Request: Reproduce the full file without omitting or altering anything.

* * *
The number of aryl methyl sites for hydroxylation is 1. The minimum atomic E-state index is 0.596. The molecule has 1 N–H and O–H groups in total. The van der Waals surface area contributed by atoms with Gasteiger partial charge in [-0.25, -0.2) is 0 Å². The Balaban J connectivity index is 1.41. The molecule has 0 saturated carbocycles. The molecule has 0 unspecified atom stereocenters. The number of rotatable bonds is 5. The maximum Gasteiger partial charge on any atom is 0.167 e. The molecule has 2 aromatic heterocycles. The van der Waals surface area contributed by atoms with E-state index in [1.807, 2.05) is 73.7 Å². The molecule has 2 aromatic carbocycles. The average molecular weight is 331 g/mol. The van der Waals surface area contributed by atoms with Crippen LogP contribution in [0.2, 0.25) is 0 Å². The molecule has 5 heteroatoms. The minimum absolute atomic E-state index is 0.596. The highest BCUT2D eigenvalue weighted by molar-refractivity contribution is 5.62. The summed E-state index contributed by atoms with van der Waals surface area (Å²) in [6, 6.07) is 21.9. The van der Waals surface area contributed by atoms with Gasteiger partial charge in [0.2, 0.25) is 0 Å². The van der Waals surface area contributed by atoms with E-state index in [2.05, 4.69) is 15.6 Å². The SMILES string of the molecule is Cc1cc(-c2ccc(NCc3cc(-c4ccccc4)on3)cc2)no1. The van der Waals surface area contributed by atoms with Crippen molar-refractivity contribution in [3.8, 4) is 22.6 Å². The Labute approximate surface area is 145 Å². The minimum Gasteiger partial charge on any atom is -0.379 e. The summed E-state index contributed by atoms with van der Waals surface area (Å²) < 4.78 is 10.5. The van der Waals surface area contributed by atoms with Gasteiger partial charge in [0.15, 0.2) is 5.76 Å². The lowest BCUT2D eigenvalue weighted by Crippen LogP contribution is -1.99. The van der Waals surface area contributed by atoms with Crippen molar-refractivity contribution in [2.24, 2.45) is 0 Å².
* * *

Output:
The number of aryl methyl sites for hydroxylation is 1. The minimum atomic E-state index is 0.596. The molecule has 1 N–H and O–H groups in total. The van der Waals surface area contributed by atoms with Gasteiger partial charge in [-0.25, -0.2) is 0 Å². The Balaban J connectivity index is 1.41. The molecule has 0 saturated carbocycles. The molecule has 0 unspecified atom stereocenters. The number of rotatable bonds is 5. The maximum Gasteiger partial charge on any atom is 0.167 e. The molecule has 2 aromatic heterocycles. The van der Waals surface area contributed by atoms with E-state index in [1.807, 2.05) is 73.7 Å². The molecule has 2 aromatic carbocycles. The average molecular weight is 331 g/mol. The van der Waals surface area contributed by atoms with Crippen LogP contribution in [0.2, 0.25) is 0 Å². The molecule has 5 heteroatoms. The minimum absolute atomic E-state index is 0.596. The highest BCUT2D eigenvalue weighted by molar-refractivity contribution is 5.62. The summed E-state index contributed by atoms with van der Waals surface area (Å²) in [6, 6.07) is 21.9. The van der Waals surface area contributed by atoms with Gasteiger partial charge in [0.2, 0.25) is 0 Å². The van der Waals surface area contributed by atoms with E-state index in [2.05, 4.69) is 15.6 Å². The SMILES string of the molecule is Cc1cc(-c2ccc(NCc3cc(-c4ccccc4)on3)cc2)no1. The van der Waals surface area contributed by atoms with Crippen molar-refractivity contribution in [3.8, 4) is 22.6 Å². The Labute approximate surface area is 145 Å². The minimum Gasteiger partial charge on any atom is -0.379 e. The summed E-state index contributed by atoms with van der Waals surface area (Å²) < 4.78 is 10.5. The van der Waals surface area contributed by atoms with Gasteiger partial charge in [0.15, 0.2) is 5.76 Å². The lowest BCUT2D eigenvalue weighted by Crippen LogP contribution is -1.99. The van der Waals surface area contributed by atoms with Crippen molar-refractivity contribution in [2.24, 2.45) is 0 Å².